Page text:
Zyomyx pulls in $12M to advance low-cost HIV Dx to finish line

Two major milestones will accelerate Zyomyx's push to get its point-of-care HIV diagnostic test out into the developing world. The company sealed a deal for $12 million in fresh financing and also agreed to make Mylan its distribution partner in a move that will help the test reach global, emerging markets.

Let's talk about that cash infusion, first. It's a first closing of a Series 2 preferred financing, and pharmaceutical giant Mylan ($MYL) led the round to the tune of about $6 million. The Bill and Melinda Gates Foundation is also in the mix, with the new round including a conversion of some existing funding from the global foundation.

With cash in hand, Zyomyx will use the money to help back its regulatory approval efforts and build up production capacity for its CD4 T-cell count test for HIV patients. Zyomyx touts the test as crucial to developing markets because it is both disposable and low-cost. It relies on the company's platform technology and is based on a disposable test cartridge that Zyomyx claims is as easy to read as a thermometer.

"The investment underscores the value of both our CD4 test and our proprietary technology," Zyomyx president and CEO Peter Wagner said in a statement.

And now, we address the distribution deal. Basically, it comes down to Mylan doing some serious multitasking. In addition to leading Zyomyx's new financing, Mylan sealed an exclusive distribution deal with Zyomyx. Pending approvals (which are expected "in the near term"), Mylan will distribute the test along with its generic antiretroviral drugs in areas including Africa, Asia (minus Japan and South Korea), Russia, the Middle East, South America, Central America and the Caribbean Islands.The company will also pay development and commercial milestones to Zyomyx, plus a share of the profits. Mylan has also pledged to the Bill & Melinda Gates Foundation that it will sell the test at "a reasonable price" in countries with heavy numbers of HIV cases. Also noteworthy: This is Mylan's first entry into the diagnostics space.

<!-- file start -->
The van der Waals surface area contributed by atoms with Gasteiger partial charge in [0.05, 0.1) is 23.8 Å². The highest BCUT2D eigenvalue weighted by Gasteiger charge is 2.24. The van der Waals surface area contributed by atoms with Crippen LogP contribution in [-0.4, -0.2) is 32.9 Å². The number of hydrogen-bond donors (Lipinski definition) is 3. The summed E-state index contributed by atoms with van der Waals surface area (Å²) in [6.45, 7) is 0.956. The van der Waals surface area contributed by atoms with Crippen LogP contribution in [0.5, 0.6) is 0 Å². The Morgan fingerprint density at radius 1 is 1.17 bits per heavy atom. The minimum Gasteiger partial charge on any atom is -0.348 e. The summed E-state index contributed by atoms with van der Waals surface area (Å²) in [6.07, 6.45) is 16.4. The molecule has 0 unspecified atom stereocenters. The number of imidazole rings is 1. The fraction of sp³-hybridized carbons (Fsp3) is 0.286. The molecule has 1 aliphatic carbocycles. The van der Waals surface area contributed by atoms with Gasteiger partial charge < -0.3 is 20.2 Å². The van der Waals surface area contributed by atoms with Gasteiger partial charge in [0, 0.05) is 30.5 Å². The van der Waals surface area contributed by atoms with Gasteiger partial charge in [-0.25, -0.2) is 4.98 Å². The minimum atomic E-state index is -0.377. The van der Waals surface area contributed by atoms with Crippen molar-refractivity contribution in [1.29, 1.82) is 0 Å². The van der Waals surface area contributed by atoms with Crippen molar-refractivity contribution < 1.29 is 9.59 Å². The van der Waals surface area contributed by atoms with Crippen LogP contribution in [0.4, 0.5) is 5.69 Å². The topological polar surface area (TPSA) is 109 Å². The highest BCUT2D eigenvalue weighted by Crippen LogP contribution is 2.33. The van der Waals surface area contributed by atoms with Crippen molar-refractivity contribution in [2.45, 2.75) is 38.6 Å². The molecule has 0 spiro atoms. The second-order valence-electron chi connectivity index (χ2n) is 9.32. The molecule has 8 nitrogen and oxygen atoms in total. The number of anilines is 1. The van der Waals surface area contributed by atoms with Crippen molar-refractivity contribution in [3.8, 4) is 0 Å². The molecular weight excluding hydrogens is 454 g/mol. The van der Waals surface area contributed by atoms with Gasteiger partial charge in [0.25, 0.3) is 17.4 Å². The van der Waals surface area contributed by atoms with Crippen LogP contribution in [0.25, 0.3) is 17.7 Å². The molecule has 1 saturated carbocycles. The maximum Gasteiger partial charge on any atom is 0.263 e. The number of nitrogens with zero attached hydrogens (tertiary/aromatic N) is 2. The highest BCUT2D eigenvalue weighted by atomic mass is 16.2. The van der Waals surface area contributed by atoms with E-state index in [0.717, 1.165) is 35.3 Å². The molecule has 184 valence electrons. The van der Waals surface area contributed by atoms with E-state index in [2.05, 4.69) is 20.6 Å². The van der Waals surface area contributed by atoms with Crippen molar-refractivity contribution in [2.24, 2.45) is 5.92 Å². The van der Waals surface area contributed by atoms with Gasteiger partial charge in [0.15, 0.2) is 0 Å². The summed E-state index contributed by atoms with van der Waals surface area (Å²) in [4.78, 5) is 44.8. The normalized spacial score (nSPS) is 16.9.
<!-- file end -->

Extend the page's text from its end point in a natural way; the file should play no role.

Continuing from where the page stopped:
Thus continues an ongoing trend at the Bill & Melinda Gates Foundation, and other non-profits like it, of funding the development of low-cost diagnostics and devices that can advance healthcare in the developing world. Earlier in June, for example, the World Health Organization approved a new nonsurgical circumcision device developed by Israel's Circ MedTech, designed to help reduce HIV transmissions. Approval opens that device up to widespread backing from groups like the Bill & Melinda Gates Foundation, who will want to expand its rate of adoption in order to beat back the spread of HIV in Africa and elsewhere.

- read the financing announcement
- here's the release involving the distribution deal

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